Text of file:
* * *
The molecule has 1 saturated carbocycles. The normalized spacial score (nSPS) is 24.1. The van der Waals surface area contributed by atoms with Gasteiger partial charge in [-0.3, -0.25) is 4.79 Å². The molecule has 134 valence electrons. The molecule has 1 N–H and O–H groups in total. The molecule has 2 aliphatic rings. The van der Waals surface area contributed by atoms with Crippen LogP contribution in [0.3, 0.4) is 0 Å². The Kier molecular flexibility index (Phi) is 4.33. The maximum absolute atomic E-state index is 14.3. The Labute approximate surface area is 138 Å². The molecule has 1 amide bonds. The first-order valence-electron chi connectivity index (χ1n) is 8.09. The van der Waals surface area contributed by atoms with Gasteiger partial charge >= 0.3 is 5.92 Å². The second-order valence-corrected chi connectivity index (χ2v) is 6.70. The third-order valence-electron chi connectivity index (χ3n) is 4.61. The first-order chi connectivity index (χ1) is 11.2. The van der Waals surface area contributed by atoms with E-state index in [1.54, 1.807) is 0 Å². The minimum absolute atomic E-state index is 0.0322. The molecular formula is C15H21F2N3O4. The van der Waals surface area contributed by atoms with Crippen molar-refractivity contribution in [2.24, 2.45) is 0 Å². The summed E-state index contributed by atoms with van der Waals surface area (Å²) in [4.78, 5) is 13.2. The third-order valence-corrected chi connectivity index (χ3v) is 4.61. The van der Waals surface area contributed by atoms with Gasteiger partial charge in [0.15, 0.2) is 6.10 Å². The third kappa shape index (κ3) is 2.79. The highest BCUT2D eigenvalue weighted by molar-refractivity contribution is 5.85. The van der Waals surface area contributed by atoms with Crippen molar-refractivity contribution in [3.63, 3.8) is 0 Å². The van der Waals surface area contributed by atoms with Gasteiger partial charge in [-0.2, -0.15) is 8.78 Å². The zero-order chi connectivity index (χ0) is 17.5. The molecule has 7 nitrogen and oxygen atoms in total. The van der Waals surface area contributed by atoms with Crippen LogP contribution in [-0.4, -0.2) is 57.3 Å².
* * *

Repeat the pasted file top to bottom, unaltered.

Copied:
The molecule has 1 saturated carbocycles. The normalized spacial score (nSPS) is 24.1. The van der Waals surface area contributed by atoms with Gasteiger partial charge in [-0.3, -0.25) is 4.79 Å². The molecule has 134 valence electrons. The molecule has 1 N–H and O–H groups in total. The molecule has 2 aliphatic rings. The van der Waals surface area contributed by atoms with Crippen LogP contribution in [0.3, 0.4) is 0 Å². The Kier molecular flexibility index (Phi) is 4.33. The maximum absolute atomic E-state index is 14.3. The Labute approximate surface area is 138 Å². The molecule has 1 amide bonds. The first-order valence-electron chi connectivity index (χ1n) is 8.09. The van der Waals surface area contributed by atoms with Gasteiger partial charge >= 0.3 is 5.92 Å². The second-order valence-corrected chi connectivity index (χ2v) is 6.70. The third-order valence-electron chi connectivity index (χ3n) is 4.61. The first-order chi connectivity index (χ1) is 11.2. The van der Waals surface area contributed by atoms with E-state index in [1.54, 1.807) is 0 Å². The minimum absolute atomic E-state index is 0.0322. The molecular formula is C15H21F2N3O4. The van der Waals surface area contributed by atoms with Crippen molar-refractivity contribution in [2.24, 2.45) is 0 Å². The summed E-state index contributed by atoms with van der Waals surface area (Å²) in [4.78, 5) is 13.2. The third-order valence-corrected chi connectivity index (χ3v) is 4.61. The van der Waals surface area contributed by atoms with Gasteiger partial charge in [0.15, 0.2) is 6.10 Å². The third kappa shape index (κ3) is 2.79. The highest BCUT2D eigenvalue weighted by molar-refractivity contribution is 5.85. The van der Waals surface area contributed by atoms with Crippen molar-refractivity contribution in [3.63, 3.8) is 0 Å². The van der Waals surface area contributed by atoms with Gasteiger partial charge in [-0.2, -0.15) is 8.78 Å². The zero-order chi connectivity index (χ0) is 17.5. The molecule has 7 nitrogen and oxygen atoms in total. The van der Waals surface area contributed by atoms with Crippen LogP contribution in [-0.4, -0.2) is 57.3 Å².